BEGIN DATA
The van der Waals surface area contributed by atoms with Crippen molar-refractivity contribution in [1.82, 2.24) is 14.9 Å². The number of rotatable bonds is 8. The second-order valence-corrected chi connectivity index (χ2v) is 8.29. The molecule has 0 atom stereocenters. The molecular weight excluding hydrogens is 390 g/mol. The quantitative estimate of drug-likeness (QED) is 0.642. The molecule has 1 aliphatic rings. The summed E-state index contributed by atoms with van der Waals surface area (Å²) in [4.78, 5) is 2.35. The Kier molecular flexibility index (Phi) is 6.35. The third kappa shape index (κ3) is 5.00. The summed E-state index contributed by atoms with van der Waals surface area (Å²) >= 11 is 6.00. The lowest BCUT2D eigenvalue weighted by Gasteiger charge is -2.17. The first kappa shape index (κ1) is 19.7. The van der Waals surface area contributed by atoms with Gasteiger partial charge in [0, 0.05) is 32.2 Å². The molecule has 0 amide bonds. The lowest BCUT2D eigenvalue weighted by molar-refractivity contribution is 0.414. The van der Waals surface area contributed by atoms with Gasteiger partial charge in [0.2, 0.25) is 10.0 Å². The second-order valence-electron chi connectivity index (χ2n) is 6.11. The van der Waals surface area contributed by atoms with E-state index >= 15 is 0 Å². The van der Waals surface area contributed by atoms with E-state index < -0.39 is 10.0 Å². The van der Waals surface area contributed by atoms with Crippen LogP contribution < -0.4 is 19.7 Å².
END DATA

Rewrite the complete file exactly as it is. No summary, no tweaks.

The van der Waals surface area contributed by atoms with Crippen molar-refractivity contribution in [1.82, 2.24) is 14.9 Å². The number of rotatable bonds is 8. The second-order valence-corrected chi connectivity index (χ2v) is 8.29. The molecule has 0 atom stereocenters. The molecular weight excluding hydrogens is 390 g/mol. The quantitative estimate of drug-likeness (QED) is 0.642. The molecule has 1 aliphatic rings. The summed E-state index contributed by atoms with van der Waals surface area (Å²) in [4.78, 5) is 2.35. The Kier molecular flexibility index (Phi) is 6.35. The third kappa shape index (κ3) is 5.00. The summed E-state index contributed by atoms with van der Waals surface area (Å²) >= 11 is 6.00. The lowest BCUT2D eigenvalue weighted by Gasteiger charge is -2.17. The first kappa shape index (κ1) is 19.7. The van der Waals surface area contributed by atoms with Gasteiger partial charge in [0, 0.05) is 32.2 Å². The molecule has 0 amide bonds. The lowest BCUT2D eigenvalue weighted by molar-refractivity contribution is 0.414. The van der Waals surface area contributed by atoms with Gasteiger partial charge in [0.2, 0.25) is 10.0 Å². The second-order valence-electron chi connectivity index (χ2n) is 6.11. The van der Waals surface area contributed by atoms with E-state index >= 15 is 0 Å². The van der Waals surface area contributed by atoms with E-state index < -0.39 is 10.0 Å². The van der Waals surface area contributed by atoms with Crippen LogP contribution < -0.4 is 19.7 Å².